Excerpts from the NapervilleSun:

Smaller, single-staffed vehicles will allow more efficient response to non-emergency calls

The Naperville Fire Department today launched the Rescue Vehicle Program, an innovative program aimed at more efficiently delivering appropriate resources to non-emergency calls.

The department’s rescue vehicles – Rescue 1 and Rescue 2 – will be housed at Fire Station No. 9 on the city’s north side and Fire Station No. 10 on the city’s south side. As staffing allows, each rescue vehicle will be staffed by one firefighter or firefighter/paramedic to respond to non-emergency calls, such as carbon monoxide calls where no illness is reported, elevator alarms where no one is trapped, malfunctioning fire alarms and open burning complaints.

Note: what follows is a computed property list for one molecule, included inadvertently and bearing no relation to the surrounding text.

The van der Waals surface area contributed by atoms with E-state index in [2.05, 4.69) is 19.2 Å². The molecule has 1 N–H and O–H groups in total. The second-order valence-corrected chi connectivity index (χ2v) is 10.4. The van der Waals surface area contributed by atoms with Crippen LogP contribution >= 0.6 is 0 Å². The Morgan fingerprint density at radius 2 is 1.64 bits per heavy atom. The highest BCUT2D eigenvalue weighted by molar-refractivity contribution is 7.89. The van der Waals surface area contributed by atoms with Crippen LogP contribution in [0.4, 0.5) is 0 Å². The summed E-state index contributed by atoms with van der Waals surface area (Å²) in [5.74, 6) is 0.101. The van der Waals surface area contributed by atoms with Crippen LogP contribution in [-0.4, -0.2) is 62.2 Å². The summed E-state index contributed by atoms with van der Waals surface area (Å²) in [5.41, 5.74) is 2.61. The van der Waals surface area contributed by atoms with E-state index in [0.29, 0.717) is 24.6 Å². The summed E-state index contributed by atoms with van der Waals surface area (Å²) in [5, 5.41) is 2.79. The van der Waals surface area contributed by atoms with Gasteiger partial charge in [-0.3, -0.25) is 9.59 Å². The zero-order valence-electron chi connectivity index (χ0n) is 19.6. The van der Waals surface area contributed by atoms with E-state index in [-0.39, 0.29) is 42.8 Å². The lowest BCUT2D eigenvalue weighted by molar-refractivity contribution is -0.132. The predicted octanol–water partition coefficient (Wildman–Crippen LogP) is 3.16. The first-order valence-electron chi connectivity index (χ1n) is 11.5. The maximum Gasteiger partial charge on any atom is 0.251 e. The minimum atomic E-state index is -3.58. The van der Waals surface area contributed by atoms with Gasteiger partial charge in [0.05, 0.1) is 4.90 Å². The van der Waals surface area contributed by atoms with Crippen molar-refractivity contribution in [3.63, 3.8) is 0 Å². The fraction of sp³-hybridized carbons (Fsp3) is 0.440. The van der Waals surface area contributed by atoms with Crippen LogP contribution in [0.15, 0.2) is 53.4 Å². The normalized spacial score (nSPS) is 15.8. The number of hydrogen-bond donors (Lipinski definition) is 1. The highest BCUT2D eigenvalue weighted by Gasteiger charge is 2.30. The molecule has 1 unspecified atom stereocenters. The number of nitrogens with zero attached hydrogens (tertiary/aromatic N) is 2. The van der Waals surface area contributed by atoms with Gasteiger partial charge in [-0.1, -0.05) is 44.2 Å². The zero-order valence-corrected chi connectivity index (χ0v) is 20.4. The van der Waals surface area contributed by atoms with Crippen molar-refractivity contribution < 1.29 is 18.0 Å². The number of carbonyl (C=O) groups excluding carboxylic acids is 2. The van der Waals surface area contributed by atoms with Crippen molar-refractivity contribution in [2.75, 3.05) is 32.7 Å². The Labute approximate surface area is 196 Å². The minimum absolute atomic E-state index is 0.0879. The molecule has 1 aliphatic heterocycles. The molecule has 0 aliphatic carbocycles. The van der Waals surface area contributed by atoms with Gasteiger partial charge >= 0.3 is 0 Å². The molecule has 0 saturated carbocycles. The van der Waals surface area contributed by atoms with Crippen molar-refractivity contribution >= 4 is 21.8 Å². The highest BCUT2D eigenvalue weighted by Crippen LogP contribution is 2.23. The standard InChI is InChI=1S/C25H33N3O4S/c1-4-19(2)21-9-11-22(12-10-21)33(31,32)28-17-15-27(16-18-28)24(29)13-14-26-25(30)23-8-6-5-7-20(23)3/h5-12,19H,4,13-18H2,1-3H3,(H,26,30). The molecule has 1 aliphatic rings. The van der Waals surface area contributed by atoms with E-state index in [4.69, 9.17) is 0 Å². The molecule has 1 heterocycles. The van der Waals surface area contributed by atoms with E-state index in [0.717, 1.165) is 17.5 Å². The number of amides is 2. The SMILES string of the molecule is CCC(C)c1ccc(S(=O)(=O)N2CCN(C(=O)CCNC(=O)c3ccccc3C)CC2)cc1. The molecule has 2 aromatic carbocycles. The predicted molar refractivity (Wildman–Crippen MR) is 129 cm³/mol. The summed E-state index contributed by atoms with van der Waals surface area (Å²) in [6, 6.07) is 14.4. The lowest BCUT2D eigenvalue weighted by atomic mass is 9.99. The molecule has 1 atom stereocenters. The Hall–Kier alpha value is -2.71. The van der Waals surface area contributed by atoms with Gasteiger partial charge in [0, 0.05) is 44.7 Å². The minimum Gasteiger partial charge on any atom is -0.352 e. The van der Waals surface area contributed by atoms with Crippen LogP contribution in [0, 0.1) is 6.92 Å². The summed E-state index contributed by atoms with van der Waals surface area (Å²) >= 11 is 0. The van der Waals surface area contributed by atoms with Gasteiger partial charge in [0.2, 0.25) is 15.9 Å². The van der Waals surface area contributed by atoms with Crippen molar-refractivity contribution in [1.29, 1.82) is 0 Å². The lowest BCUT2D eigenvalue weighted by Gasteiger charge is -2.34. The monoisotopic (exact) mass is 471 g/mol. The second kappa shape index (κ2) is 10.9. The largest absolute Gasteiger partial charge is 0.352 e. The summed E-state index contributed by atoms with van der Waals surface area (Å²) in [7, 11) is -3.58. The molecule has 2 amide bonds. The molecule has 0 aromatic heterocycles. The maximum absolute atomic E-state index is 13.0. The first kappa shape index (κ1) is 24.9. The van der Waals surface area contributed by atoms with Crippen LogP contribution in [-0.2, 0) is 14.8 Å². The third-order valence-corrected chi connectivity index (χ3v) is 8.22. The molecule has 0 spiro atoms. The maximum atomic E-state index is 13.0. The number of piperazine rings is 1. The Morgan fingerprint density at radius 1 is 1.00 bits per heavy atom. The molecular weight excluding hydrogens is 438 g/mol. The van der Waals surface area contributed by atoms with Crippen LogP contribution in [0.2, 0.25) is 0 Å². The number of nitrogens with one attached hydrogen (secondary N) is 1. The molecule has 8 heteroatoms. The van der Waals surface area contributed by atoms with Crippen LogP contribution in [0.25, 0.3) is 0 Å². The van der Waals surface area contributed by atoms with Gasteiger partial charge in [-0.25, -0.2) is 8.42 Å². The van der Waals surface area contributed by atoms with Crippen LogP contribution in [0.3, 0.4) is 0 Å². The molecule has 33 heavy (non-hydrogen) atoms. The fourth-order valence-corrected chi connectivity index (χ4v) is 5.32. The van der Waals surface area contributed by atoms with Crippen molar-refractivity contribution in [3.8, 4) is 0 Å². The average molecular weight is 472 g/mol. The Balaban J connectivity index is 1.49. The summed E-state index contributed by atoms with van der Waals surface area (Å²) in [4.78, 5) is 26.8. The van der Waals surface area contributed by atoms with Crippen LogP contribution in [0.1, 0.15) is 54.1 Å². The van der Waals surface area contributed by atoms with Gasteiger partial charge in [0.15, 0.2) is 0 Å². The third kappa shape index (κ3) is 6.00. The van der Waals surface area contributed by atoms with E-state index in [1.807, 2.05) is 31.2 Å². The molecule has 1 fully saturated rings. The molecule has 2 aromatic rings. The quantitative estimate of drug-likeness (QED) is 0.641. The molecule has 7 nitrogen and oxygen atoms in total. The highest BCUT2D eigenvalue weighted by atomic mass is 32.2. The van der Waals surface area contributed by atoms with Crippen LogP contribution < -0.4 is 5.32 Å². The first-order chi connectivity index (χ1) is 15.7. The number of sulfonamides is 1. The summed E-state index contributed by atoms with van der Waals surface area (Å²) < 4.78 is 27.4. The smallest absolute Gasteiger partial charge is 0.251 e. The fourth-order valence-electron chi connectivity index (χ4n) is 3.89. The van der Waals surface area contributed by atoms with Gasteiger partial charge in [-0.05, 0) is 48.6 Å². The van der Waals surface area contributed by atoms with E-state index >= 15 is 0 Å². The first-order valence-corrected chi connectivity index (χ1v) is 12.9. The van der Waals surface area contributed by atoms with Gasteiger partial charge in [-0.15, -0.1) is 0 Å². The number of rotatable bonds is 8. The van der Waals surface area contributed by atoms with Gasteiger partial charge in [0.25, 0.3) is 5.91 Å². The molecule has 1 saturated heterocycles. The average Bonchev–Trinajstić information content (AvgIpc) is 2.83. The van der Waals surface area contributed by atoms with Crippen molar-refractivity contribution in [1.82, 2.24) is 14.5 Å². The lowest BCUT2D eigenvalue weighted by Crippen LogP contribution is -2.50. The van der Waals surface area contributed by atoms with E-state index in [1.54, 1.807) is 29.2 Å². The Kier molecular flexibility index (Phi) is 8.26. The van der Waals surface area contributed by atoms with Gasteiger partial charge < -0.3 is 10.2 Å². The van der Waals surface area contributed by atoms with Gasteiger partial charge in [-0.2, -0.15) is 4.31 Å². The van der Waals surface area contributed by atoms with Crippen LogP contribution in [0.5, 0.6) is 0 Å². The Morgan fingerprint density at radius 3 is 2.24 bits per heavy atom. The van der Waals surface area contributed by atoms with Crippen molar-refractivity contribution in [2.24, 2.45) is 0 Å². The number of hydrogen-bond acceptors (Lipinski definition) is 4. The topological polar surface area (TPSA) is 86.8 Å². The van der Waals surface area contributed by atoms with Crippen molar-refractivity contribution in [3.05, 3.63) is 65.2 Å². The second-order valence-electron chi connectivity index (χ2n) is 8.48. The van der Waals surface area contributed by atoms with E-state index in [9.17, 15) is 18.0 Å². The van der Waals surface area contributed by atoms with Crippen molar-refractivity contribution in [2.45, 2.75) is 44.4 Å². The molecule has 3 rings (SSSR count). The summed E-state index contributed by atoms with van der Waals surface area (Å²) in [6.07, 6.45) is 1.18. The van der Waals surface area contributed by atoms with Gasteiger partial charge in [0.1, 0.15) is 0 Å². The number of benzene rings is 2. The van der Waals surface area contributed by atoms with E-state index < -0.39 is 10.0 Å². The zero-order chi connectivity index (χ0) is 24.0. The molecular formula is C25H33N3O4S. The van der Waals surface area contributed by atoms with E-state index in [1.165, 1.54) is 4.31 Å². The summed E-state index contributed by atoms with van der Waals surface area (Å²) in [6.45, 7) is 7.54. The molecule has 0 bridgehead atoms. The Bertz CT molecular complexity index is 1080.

Naperville Fire Chief Mark Puknaitis said the department responds to an estimated 1,000 non-emergency calls annually.

The Rescue Vehicle Program will be evaluated for its ability to reduce maintenance and wear and tear on department vehicles, reduce fuel use, keep fire suppression units available in their districts for emergency calls, and increase public safety by reducing the number of times a suppression unit is put on the street.

In addition to non-emergency calls, these vehicles will also respond to structure fires, automobile extrications and multiple alarm incidents, which will increase staffing on the scene of these manpower-intensive incidents.

“Naperville is a very forward-thinking community, and the deployment of Rescue 1 and Rescue 2 is a perfect example of using non-traditional thinking to improve the efficiency of our department,” said Chief Puknaitis. “This program is one of the first of its kind in Illinois, and other departments I’ve spoken to are really interested to see our progress with this in hopes of replicating the same type of service.”